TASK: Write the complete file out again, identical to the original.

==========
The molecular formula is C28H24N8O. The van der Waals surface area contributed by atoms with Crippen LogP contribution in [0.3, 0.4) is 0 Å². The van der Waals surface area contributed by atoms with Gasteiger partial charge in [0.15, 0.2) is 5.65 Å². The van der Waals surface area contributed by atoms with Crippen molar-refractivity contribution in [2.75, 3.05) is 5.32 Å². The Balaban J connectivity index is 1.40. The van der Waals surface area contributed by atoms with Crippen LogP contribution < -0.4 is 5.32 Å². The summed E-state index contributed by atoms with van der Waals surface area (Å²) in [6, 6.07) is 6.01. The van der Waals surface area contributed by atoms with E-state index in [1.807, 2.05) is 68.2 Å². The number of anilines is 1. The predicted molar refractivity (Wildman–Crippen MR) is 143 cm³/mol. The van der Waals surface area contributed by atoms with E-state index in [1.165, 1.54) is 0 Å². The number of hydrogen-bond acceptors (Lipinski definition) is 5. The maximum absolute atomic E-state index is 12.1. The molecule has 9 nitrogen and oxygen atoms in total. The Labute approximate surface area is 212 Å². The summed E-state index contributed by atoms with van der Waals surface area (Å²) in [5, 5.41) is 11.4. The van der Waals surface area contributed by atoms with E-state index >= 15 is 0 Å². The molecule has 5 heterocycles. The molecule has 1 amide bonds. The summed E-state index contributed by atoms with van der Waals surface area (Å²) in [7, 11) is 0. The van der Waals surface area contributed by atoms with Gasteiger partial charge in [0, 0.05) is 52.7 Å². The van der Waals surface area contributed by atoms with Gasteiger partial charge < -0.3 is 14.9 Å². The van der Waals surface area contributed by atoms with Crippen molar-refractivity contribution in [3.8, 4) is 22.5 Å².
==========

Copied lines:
The molecular formula is C28H24N8O. The van der Waals surface area contributed by atoms with Crippen LogP contribution in [0.3, 0.4) is 0 Å². The van der Waals surface area contributed by atoms with Gasteiger partial charge in [0.15, 0.2) is 5.65 Å². The van der Waals surface area contributed by atoms with Crippen molar-refractivity contribution in [2.75, 3.05) is 5.32 Å². The Balaban J connectivity index is 1.40. The van der Waals surface area contributed by atoms with Crippen LogP contribution < -0.4 is 5.32 Å². The summed E-state index contributed by atoms with van der Waals surface area (Å²) in [6, 6.07) is 6.01. The van der Waals surface area contributed by atoms with E-state index in [1.807, 2.05) is 68.2 Å². The number of anilines is 1. The predicted molar refractivity (Wildman–Crippen MR) is 143 cm³/mol. The van der Waals surface area contributed by atoms with E-state index in [1.165, 1.54) is 0 Å². The number of hydrogen-bond acceptors (Lipinski definition) is 5. The maximum absolute atomic E-state index is 12.1. The molecule has 9 nitrogen and oxygen atoms in total. The Labute approximate surface area is 212 Å². The summed E-state index contributed by atoms with van der Waals surface area (Å²) in [5, 5.41) is 11.4. The van der Waals surface area contributed by atoms with E-state index >= 15 is 0 Å². The molecule has 5 heterocycles. The molecule has 1 amide bonds. The summed E-state index contributed by atoms with van der Waals surface area (Å²) in [7, 11) is 0. The van der Waals surface area contributed by atoms with Gasteiger partial charge in [0, 0.05) is 52.7 Å². The van der Waals surface area contributed by atoms with Gasteiger partial charge < -0.3 is 14.9 Å². The van der Waals surface area contributed by atoms with Crippen molar-refractivity contribution in [3.8, 4) is 22.5 Å².